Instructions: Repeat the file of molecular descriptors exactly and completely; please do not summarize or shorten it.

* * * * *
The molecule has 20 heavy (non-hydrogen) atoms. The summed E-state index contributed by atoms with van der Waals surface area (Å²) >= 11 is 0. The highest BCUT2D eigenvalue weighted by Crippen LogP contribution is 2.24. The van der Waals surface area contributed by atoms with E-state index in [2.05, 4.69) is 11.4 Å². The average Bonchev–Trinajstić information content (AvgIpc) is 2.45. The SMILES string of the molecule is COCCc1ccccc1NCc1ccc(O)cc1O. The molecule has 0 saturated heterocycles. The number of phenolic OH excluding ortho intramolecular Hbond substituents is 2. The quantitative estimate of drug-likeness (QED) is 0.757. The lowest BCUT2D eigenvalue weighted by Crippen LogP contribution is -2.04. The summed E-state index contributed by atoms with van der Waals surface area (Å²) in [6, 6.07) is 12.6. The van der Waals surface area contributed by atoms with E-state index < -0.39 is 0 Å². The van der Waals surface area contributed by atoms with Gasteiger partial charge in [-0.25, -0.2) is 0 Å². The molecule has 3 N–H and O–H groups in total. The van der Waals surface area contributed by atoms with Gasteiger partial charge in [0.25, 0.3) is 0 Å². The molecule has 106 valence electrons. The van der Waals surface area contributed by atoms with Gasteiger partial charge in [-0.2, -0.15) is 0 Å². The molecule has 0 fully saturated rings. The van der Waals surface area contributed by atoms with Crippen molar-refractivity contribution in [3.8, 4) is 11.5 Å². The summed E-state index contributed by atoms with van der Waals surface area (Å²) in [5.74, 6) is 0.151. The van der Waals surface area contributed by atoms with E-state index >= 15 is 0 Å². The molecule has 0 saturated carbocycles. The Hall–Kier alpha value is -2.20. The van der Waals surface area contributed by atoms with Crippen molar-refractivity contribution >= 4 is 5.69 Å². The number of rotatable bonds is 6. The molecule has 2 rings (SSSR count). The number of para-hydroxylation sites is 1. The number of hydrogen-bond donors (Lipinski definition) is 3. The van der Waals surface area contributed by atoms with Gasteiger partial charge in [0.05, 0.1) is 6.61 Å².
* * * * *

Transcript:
The molecule has 20 heavy (non-hydrogen) atoms. The summed E-state index contributed by atoms with van der Waals surface area (Å²) >= 11 is 0. The highest BCUT2D eigenvalue weighted by Crippen LogP contribution is 2.24. The van der Waals surface area contributed by atoms with E-state index in [2.05, 4.69) is 11.4 Å². The average Bonchev–Trinajstić information content (AvgIpc) is 2.45. The SMILES string of the molecule is COCCc1ccccc1NCc1ccc(O)cc1O. The molecule has 0 saturated heterocycles. The number of phenolic OH excluding ortho intramolecular Hbond substituents is 2. The quantitative estimate of drug-likeness (QED) is 0.757. The lowest BCUT2D eigenvalue weighted by Crippen LogP contribution is -2.04. The summed E-state index contributed by atoms with van der Waals surface area (Å²) in [6, 6.07) is 12.6. The van der Waals surface area contributed by atoms with E-state index < -0.39 is 0 Å². The van der Waals surface area contributed by atoms with Gasteiger partial charge in [-0.25, -0.2) is 0 Å². The molecule has 3 N–H and O–H groups in total. The van der Waals surface area contributed by atoms with Gasteiger partial charge in [0.25, 0.3) is 0 Å². The molecule has 106 valence electrons. The van der Waals surface area contributed by atoms with Gasteiger partial charge in [-0.2, -0.15) is 0 Å². The molecule has 0 fully saturated rings. The van der Waals surface area contributed by atoms with Crippen molar-refractivity contribution in [3.8, 4) is 11.5 Å². The summed E-state index contributed by atoms with van der Waals surface area (Å²) in [5.74, 6) is 0.151. The van der Waals surface area contributed by atoms with E-state index >= 15 is 0 Å². The molecule has 0 saturated carbocycles. The Hall–Kier alpha value is -2.20. The van der Waals surface area contributed by atoms with Crippen molar-refractivity contribution >= 4 is 5.69 Å². The number of rotatable bonds is 6. The molecule has 2 rings (SSSR count). The number of para-hydroxylation sites is 1. The number of hydrogen-bond donors (Lipinski definition) is 3. The van der Waals surface area contributed by atoms with Gasteiger partial charge in [0.05, 0.1) is 6.61 Å².